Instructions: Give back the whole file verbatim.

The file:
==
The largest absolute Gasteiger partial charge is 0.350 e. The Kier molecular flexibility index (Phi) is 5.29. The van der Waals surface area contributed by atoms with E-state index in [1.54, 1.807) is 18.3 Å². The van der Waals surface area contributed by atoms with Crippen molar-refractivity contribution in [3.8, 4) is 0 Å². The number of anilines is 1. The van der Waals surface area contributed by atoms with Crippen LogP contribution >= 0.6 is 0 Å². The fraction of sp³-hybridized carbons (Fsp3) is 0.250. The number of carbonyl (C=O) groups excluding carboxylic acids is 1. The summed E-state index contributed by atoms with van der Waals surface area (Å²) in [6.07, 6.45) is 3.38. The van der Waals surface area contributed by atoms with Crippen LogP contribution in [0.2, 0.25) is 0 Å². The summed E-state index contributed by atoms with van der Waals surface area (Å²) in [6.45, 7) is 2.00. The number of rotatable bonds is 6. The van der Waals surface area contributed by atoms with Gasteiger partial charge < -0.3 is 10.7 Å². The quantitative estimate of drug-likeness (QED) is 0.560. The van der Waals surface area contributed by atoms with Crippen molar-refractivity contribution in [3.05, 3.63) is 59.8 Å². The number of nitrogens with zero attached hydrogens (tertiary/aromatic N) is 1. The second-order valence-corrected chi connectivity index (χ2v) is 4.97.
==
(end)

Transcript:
The largest absolute Gasteiger partial charge is 0.350 e. The Kier molecular flexibility index (Phi) is 5.29. The van der Waals surface area contributed by atoms with E-state index in [1.54, 1.807) is 18.3 Å². The van der Waals surface area contributed by atoms with Crippen molar-refractivity contribution in [3.8, 4) is 0 Å². The number of anilines is 1. The van der Waals surface area contributed by atoms with Crippen LogP contribution >= 0.6 is 0 Å². The fraction of sp³-hybridized carbons (Fsp3) is 0.250. The number of carbonyl (C=O) groups excluding carboxylic acids is 1. The summed E-state index contributed by atoms with van der Waals surface area (Å²) in [6.07, 6.45) is 3.38. The van der Waals surface area contributed by atoms with Crippen LogP contribution in [0.2, 0.25) is 0 Å². The summed E-state index contributed by atoms with van der Waals surface area (Å²) in [6.45, 7) is 2.00. The number of rotatable bonds is 6. The van der Waals surface area contributed by atoms with Gasteiger partial charge < -0.3 is 10.7 Å². The quantitative estimate of drug-likeness (QED) is 0.560. The van der Waals surface area contributed by atoms with Crippen molar-refractivity contribution in [3.05, 3.63) is 59.8 Å². The number of nitrogens with zero attached hydrogens (tertiary/aromatic N) is 1. The second-order valence-corrected chi connectivity index (χ2v) is 4.97.